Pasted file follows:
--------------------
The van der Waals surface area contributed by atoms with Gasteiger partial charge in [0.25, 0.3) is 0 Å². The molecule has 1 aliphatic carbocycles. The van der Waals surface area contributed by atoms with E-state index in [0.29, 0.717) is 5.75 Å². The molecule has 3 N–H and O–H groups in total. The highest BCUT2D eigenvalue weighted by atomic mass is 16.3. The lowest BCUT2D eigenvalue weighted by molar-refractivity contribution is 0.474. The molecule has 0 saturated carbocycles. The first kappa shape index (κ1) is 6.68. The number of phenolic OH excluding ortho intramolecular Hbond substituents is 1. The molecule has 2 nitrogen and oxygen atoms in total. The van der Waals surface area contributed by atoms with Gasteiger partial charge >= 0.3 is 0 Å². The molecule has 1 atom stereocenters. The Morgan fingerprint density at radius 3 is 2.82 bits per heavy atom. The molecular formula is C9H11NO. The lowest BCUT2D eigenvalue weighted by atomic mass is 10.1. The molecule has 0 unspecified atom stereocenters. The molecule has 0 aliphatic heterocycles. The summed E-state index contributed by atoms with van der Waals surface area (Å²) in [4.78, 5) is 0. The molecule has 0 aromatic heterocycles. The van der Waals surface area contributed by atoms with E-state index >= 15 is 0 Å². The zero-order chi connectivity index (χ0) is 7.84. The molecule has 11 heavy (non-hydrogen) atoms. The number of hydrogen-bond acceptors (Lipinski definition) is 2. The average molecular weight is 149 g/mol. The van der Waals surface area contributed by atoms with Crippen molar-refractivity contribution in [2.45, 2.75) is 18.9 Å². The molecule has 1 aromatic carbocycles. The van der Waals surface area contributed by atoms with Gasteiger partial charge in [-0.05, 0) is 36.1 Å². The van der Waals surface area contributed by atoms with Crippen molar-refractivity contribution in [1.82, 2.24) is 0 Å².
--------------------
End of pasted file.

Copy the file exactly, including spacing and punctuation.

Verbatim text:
The van der Waals surface area contributed by atoms with Gasteiger partial charge in [0.25, 0.3) is 0 Å². The molecule has 1 aliphatic carbocycles. The van der Waals surface area contributed by atoms with E-state index in [0.29, 0.717) is 5.75 Å². The molecule has 3 N–H and O–H groups in total. The highest BCUT2D eigenvalue weighted by atomic mass is 16.3. The lowest BCUT2D eigenvalue weighted by molar-refractivity contribution is 0.474. The molecule has 0 saturated carbocycles. The first kappa shape index (κ1) is 6.68. The number of phenolic OH excluding ortho intramolecular Hbond substituents is 1. The molecule has 2 nitrogen and oxygen atoms in total. The van der Waals surface area contributed by atoms with Gasteiger partial charge >= 0.3 is 0 Å². The molecule has 1 atom stereocenters. The Morgan fingerprint density at radius 3 is 2.82 bits per heavy atom. The molecular formula is C9H11NO. The lowest BCUT2D eigenvalue weighted by atomic mass is 10.1. The molecule has 0 unspecified atom stereocenters. The molecule has 0 aliphatic heterocycles. The summed E-state index contributed by atoms with van der Waals surface area (Å²) in [4.78, 5) is 0. The molecule has 0 aromatic heterocycles. The van der Waals surface area contributed by atoms with E-state index >= 15 is 0 Å². The zero-order chi connectivity index (χ0) is 7.84. The molecule has 11 heavy (non-hydrogen) atoms. The number of hydrogen-bond acceptors (Lipinski definition) is 2. The average molecular weight is 149 g/mol. The van der Waals surface area contributed by atoms with Crippen molar-refractivity contribution in [2.45, 2.75) is 18.9 Å². The molecule has 1 aromatic carbocycles. The van der Waals surface area contributed by atoms with Gasteiger partial charge in [-0.05, 0) is 36.1 Å². The van der Waals surface area contributed by atoms with Crippen molar-refractivity contribution in [1.82, 2.24) is 0 Å².